Mountain college seeks more degrees
Colorado Mountain College is seeking final approvals to offer three more four-year degrees.
The college, based in Glenwood Springs, wants to offer a Bachelor of Science degree in nursing, a Bachelor of Applied Science and a Bachelor of Arts in interdisciplinary science. The initial focus of the latter is elementary education.
More than three years ago, then-Gov. Bill Ritter signed into law a bill letting the traditionally two-year college offer up to five bachelor’s degrees. The college had said research showed an unmet demand from employers and students in north-central Colorado.
At the time there was no physical location where local residents could earn a bachelor’s degree within the college’s service area, which is the size of Maryland, said Brad Tyndall, the college’s vice president of academic affairs.
Recently, Colorado Mesa University’s trustees approved creation of two completely online nursing degrees.
Colorado Mountain College began its foray into four-year education by offering degrees in business administration and sustainability studies. The first students to receive bachelor’s degrees graduated this spring.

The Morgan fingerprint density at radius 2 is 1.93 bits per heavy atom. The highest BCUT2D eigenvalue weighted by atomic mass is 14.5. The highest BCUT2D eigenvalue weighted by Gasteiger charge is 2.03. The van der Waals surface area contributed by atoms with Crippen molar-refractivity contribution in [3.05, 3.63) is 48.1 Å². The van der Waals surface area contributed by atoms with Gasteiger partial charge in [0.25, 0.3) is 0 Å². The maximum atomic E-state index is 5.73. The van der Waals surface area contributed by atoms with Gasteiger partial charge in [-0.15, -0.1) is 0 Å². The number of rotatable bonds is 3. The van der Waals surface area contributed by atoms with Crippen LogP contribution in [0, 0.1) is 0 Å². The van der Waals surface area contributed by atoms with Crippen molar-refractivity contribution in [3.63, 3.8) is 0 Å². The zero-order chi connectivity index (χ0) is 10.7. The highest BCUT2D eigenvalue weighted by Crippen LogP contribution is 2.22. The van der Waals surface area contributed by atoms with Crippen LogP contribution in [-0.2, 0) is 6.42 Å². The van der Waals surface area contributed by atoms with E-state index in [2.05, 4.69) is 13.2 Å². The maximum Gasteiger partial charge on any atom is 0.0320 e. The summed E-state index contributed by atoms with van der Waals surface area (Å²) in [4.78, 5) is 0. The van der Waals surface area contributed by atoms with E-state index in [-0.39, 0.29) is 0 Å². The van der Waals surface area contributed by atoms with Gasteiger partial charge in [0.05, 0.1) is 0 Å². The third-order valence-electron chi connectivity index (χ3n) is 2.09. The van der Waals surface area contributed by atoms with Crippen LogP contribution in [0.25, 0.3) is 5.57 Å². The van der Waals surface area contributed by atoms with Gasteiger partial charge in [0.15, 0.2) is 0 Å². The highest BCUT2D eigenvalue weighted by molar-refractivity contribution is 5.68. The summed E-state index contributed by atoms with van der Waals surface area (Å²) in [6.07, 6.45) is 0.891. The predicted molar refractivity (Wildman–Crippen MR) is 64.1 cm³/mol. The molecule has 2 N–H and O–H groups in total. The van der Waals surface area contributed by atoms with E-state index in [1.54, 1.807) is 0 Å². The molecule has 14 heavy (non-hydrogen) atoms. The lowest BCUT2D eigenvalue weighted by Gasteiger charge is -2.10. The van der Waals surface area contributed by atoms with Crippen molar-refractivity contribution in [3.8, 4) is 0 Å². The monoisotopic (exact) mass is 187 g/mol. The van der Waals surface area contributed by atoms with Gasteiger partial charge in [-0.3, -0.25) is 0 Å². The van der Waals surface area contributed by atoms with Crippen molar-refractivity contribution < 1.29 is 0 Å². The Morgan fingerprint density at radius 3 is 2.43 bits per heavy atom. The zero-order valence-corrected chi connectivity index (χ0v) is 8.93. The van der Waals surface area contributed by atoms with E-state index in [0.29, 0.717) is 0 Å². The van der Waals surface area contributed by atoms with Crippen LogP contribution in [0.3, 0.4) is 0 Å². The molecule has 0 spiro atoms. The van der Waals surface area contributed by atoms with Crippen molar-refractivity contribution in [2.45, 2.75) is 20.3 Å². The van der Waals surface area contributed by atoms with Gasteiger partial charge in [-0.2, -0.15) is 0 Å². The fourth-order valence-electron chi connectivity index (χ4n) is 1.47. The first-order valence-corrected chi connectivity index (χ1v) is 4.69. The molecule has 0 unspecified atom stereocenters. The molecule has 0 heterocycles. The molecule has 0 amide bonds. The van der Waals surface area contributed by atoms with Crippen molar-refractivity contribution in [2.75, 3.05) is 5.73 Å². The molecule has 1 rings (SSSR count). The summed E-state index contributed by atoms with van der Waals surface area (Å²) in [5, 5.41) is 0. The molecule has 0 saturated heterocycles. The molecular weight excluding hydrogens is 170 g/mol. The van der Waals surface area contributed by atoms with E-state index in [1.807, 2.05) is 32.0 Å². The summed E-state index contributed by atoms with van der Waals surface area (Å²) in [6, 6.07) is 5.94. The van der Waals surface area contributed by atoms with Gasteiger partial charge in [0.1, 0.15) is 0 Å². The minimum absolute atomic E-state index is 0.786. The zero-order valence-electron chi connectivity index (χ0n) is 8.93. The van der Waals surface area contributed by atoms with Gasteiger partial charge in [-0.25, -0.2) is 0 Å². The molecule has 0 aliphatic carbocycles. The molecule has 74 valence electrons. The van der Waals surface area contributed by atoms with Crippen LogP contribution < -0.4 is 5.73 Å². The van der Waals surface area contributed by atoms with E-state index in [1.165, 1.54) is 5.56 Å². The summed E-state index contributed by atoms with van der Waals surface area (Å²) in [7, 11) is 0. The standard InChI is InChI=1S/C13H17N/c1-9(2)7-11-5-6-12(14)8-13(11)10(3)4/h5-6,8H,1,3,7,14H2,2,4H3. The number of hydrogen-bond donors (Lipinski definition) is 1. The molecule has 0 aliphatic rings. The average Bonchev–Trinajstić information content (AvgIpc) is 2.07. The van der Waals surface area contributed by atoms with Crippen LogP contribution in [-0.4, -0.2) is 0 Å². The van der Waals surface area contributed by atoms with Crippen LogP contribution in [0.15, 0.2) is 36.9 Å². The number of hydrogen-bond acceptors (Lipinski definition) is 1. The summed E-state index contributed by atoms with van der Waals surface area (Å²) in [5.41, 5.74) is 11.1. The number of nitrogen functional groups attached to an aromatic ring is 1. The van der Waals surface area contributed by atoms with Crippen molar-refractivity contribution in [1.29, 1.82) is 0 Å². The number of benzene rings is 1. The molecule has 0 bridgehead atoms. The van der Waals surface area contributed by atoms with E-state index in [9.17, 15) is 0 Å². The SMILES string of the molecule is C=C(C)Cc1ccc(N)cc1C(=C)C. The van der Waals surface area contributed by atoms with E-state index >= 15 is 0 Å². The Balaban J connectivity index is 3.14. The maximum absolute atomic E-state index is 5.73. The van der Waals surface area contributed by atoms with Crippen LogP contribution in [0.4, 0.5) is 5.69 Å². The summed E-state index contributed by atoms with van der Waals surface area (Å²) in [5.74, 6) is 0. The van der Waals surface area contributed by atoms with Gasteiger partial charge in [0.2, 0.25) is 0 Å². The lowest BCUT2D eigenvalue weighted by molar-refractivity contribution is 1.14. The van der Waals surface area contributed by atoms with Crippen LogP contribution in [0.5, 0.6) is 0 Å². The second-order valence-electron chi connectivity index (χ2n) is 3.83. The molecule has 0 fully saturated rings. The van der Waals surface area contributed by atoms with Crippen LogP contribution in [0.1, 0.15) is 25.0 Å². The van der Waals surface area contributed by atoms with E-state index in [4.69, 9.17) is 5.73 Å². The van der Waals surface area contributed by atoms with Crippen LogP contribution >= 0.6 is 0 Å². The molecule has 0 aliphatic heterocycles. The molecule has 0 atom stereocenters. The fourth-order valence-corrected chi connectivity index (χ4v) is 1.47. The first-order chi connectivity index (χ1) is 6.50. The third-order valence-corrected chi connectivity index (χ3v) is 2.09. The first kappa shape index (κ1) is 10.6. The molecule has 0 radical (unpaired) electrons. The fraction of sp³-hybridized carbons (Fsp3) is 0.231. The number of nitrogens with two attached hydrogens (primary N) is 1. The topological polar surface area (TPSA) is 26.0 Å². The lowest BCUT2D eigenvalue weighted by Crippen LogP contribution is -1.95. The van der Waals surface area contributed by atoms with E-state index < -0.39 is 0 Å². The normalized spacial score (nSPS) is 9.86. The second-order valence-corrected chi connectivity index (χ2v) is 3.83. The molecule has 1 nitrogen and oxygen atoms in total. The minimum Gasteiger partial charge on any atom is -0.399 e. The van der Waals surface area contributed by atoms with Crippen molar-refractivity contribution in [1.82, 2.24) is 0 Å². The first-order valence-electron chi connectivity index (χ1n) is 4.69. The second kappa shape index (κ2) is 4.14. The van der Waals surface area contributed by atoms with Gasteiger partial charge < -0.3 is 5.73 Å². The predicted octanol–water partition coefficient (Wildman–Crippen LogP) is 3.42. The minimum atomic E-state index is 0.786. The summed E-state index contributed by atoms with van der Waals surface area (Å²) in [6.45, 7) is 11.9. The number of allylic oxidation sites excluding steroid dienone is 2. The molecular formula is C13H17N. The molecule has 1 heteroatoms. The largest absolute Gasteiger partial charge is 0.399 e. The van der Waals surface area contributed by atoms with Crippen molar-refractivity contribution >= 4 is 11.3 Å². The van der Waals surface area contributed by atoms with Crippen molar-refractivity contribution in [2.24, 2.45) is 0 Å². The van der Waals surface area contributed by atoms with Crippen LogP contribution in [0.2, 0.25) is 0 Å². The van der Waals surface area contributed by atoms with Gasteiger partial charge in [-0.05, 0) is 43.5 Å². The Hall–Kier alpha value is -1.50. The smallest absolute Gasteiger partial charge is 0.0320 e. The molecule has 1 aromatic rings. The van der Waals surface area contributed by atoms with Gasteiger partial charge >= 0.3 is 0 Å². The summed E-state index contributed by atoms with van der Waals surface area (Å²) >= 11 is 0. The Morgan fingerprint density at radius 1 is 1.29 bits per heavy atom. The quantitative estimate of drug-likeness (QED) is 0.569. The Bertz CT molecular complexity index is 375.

The three additional degrees are being considered for approval by its accrediting body, the Higher Learning Commission, in what the college said is the last in a series of approvals required for the three additional bachelor’s degrees.
They also required internal approvals and assent from the Colorado Department of Higher Education. The interdisciplinary studies degree also was subject to Colorado Department of Education review.
That degree program would be offered at Glenwood Springs and Edwards. The college anticipates being able to offer junior-level interdisciplinary studies courses in 2015.
Colorado Mesa now offers an associate’s degree in elementary education, which means students have to transfer to one of several partner schools to get a four-year degree.
Employment projections indicate there will be a need for more elementary-school-level teachers to serve a growing population, especially in Garfield and Eagle counties. Local school districts indicated an interest in hiring teachers with local ties, significant classroom experience and the preparation to serve diverse children, including ones with limited English-language skills.
Colorado Mountain College is proposing that students be required to complete more than 1,200 field hours.